Last spring, a friend of mine, a writer and executive coach named Brad Stulberg, received a troubling call from one of his clients. The client, an executive, had suddenly started losing many of his best employees, and he couldn’t really explain why. “This was the canary in the coal mine,” Stulberg said. In the weeks that followed, more clients began sharing stories of unusually high staff attrition. “They were asking me, ‘Am I doing something wrong?’ ”
Stulberg was especially well suited to help the executives he advises grasp the mind-set of their exiting employees. Before the pandemic, Stulberg had been working on a book, “The Practice of Groundedness,” which argues for a values-based approach to defining and pursuing success. The research process led him to question his own professional situation. He lived with his wife and their young son in an apartment in Oakland, California. He was on staff as an internal coach for Kaiser Permanente, a health-care company. He also ran his own small, community-based coaching practice, wrote books and freelance magazine articles, and delivered paid lectures. His new book emphasized the imperatives of presence and developing community ties, but Stulberg didn’t have the time to act on these principles, as he felt that he had to work constantly to keep up with the high cost of living in Oakland. “The laptop was always out,” he said.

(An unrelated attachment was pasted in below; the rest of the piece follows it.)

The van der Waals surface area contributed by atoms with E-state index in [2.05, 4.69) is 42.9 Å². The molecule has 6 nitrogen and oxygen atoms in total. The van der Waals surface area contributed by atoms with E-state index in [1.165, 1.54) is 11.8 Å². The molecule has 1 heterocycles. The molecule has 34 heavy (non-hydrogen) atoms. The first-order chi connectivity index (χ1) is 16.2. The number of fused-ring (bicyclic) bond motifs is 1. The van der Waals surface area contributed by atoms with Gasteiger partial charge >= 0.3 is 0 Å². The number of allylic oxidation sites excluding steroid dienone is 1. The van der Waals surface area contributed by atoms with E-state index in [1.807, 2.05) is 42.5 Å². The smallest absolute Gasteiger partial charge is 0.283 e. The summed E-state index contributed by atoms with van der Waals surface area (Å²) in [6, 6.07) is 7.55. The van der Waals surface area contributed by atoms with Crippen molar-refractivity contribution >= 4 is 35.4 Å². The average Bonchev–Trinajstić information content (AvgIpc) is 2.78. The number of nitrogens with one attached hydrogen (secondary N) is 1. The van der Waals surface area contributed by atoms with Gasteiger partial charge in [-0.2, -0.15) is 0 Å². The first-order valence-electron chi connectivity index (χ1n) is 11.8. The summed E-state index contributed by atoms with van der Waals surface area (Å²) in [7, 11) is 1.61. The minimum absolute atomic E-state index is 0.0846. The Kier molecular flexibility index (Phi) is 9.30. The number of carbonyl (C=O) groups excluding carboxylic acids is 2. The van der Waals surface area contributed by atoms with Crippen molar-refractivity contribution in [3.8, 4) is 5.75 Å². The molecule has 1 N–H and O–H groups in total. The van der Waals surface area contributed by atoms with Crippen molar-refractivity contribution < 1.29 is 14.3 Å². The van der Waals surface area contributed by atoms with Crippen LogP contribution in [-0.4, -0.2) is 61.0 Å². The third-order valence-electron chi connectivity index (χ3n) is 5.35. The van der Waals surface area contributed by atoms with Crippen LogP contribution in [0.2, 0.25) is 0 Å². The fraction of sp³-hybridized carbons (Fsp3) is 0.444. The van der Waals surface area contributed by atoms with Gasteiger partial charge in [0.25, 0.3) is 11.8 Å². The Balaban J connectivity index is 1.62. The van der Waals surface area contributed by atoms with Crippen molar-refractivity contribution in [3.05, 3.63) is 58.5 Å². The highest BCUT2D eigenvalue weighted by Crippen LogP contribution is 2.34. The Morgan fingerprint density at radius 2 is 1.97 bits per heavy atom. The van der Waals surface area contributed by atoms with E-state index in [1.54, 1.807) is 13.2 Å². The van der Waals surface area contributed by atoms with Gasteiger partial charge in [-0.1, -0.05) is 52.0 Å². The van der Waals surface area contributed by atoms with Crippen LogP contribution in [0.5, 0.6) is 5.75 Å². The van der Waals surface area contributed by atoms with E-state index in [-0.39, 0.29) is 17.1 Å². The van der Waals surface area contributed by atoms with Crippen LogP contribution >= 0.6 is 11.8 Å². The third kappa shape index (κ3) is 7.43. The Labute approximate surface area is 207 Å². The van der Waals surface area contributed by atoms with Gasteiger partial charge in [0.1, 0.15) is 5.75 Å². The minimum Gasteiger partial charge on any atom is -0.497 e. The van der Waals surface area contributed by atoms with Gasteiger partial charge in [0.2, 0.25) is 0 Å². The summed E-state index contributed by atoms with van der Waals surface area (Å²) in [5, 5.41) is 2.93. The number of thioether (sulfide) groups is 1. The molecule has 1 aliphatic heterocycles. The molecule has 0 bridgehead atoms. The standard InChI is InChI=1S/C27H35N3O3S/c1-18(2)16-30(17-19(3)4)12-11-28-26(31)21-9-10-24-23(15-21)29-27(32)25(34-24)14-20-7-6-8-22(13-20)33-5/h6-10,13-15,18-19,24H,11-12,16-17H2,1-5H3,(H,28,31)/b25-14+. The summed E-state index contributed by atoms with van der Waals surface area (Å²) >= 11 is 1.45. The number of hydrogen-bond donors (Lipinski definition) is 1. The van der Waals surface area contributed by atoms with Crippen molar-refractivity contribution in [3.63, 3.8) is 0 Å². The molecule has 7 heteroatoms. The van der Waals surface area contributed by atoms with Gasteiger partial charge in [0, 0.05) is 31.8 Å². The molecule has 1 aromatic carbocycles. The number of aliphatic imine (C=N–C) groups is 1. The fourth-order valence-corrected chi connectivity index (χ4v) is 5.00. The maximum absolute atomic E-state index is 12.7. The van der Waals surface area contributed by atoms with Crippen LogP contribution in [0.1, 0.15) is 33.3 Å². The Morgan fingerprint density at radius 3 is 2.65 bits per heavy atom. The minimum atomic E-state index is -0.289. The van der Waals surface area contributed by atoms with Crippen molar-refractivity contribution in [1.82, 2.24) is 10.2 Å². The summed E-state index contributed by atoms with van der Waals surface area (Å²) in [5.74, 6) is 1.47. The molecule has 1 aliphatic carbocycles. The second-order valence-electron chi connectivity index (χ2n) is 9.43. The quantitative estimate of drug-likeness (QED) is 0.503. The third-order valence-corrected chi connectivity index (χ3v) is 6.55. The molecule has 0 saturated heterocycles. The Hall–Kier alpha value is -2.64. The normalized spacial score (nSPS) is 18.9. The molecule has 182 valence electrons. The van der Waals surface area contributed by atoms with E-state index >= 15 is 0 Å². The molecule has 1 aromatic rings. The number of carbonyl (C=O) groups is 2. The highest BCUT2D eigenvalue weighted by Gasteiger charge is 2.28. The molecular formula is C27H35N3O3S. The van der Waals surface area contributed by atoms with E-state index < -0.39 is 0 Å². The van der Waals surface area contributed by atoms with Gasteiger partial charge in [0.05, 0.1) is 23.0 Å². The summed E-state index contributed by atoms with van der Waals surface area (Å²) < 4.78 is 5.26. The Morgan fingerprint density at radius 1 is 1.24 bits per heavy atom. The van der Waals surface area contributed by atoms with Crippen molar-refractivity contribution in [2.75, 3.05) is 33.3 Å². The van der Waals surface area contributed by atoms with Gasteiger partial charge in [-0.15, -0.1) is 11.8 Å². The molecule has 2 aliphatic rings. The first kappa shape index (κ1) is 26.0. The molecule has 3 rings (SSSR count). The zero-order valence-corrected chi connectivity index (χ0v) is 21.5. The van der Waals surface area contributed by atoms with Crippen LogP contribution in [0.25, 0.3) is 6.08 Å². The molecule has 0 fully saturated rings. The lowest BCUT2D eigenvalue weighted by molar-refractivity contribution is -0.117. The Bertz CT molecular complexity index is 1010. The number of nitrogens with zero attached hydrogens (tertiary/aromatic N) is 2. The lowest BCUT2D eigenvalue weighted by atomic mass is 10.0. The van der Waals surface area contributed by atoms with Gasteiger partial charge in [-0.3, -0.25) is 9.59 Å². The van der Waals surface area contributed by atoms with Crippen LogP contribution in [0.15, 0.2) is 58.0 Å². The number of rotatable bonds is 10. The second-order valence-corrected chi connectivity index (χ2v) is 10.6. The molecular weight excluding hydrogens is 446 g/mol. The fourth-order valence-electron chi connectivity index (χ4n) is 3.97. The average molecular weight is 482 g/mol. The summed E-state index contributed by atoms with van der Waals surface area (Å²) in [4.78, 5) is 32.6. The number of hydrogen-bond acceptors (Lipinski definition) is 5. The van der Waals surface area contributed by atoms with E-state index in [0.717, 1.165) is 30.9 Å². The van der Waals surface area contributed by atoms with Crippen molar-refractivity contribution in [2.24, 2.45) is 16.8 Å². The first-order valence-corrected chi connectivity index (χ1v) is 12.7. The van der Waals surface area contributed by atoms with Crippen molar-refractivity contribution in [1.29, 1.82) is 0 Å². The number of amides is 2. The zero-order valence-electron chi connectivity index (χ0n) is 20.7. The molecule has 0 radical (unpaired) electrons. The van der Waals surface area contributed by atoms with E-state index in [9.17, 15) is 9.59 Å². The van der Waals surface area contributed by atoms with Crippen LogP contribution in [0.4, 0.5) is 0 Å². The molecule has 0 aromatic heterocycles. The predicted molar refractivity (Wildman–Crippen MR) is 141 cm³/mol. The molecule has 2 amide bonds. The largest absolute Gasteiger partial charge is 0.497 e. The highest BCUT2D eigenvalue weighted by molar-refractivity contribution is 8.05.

At the end of 2019, Stulberg and his wife began discussing the possibility of moving to Asheville, North Carolina. They reasoned that the lower cost of living would enable them to significantly decrease their work pace. The city was also closer to family, and afforded easy access to outdoor recreation. When the pandemic hit full force, they accelerated their plans. Brad quit his job at Kaiser and pared back his coaching roster to a limited number of clients, whom he worked with only on Mondays and Fridays. His wife, who is also a knowledge worker, shifted her work to be fully remote, greatly increasing her flexibility. They signed a lease for a rental house near Asheville’s charming downtown sight unseen, boarded a plane, and never looked back.